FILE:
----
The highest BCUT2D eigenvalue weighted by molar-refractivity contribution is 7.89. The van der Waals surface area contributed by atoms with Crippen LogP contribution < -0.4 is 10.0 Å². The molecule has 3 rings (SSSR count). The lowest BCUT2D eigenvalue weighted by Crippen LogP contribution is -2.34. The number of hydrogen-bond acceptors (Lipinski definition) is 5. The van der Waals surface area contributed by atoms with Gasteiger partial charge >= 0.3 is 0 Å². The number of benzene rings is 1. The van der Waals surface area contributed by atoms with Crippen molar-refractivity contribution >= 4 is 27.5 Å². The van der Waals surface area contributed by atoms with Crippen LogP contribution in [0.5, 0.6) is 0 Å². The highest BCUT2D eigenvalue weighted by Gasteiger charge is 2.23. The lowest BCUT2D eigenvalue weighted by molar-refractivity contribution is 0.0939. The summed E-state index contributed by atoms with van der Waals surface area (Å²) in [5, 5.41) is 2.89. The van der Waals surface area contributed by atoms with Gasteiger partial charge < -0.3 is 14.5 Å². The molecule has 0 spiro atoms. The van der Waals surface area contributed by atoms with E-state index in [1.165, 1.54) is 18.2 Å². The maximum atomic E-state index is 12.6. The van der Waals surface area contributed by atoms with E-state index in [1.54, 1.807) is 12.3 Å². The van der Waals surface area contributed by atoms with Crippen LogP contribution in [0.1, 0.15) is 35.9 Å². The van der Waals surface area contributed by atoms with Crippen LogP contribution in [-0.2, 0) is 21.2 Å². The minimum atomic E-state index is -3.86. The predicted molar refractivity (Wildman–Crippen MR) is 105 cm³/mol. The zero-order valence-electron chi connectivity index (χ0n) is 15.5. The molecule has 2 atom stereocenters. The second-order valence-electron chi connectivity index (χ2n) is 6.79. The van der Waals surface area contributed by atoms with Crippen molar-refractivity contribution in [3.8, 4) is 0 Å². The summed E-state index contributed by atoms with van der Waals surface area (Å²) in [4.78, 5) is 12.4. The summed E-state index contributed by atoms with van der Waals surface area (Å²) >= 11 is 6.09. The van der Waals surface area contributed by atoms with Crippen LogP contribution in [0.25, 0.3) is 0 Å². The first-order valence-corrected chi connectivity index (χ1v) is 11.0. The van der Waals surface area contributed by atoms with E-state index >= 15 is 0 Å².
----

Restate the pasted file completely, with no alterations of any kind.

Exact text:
The highest BCUT2D eigenvalue weighted by molar-refractivity contribution is 7.89. The van der Waals surface area contributed by atoms with Crippen LogP contribution < -0.4 is 10.0 Å². The molecule has 3 rings (SSSR count). The lowest BCUT2D eigenvalue weighted by Crippen LogP contribution is -2.34. The number of hydrogen-bond acceptors (Lipinski definition) is 5. The van der Waals surface area contributed by atoms with Gasteiger partial charge >= 0.3 is 0 Å². The number of benzene rings is 1. The van der Waals surface area contributed by atoms with Crippen molar-refractivity contribution >= 4 is 27.5 Å². The van der Waals surface area contributed by atoms with Crippen LogP contribution in [0.5, 0.6) is 0 Å². The highest BCUT2D eigenvalue weighted by Gasteiger charge is 2.23. The lowest BCUT2D eigenvalue weighted by molar-refractivity contribution is 0.0939. The summed E-state index contributed by atoms with van der Waals surface area (Å²) in [5, 5.41) is 2.89. The van der Waals surface area contributed by atoms with Gasteiger partial charge < -0.3 is 14.5 Å². The molecule has 0 spiro atoms. The van der Waals surface area contributed by atoms with E-state index in [1.165, 1.54) is 18.2 Å². The maximum atomic E-state index is 12.6. The van der Waals surface area contributed by atoms with E-state index in [1.54, 1.807) is 12.3 Å². The van der Waals surface area contributed by atoms with Crippen LogP contribution in [0.1, 0.15) is 35.9 Å². The van der Waals surface area contributed by atoms with Crippen LogP contribution in [-0.2, 0) is 21.2 Å². The minimum atomic E-state index is -3.86. The predicted molar refractivity (Wildman–Crippen MR) is 105 cm³/mol. The zero-order valence-electron chi connectivity index (χ0n) is 15.5. The molecule has 2 atom stereocenters. The second-order valence-electron chi connectivity index (χ2n) is 6.79. The van der Waals surface area contributed by atoms with Crippen molar-refractivity contribution in [3.8, 4) is 0 Å². The summed E-state index contributed by atoms with van der Waals surface area (Å²) in [4.78, 5) is 12.4. The summed E-state index contributed by atoms with van der Waals surface area (Å²) >= 11 is 6.09. The van der Waals surface area contributed by atoms with Crippen LogP contribution in [0.25, 0.3) is 0 Å². The first-order valence-corrected chi connectivity index (χ1v) is 11.0. The van der Waals surface area contributed by atoms with E-state index >= 15 is 0 Å².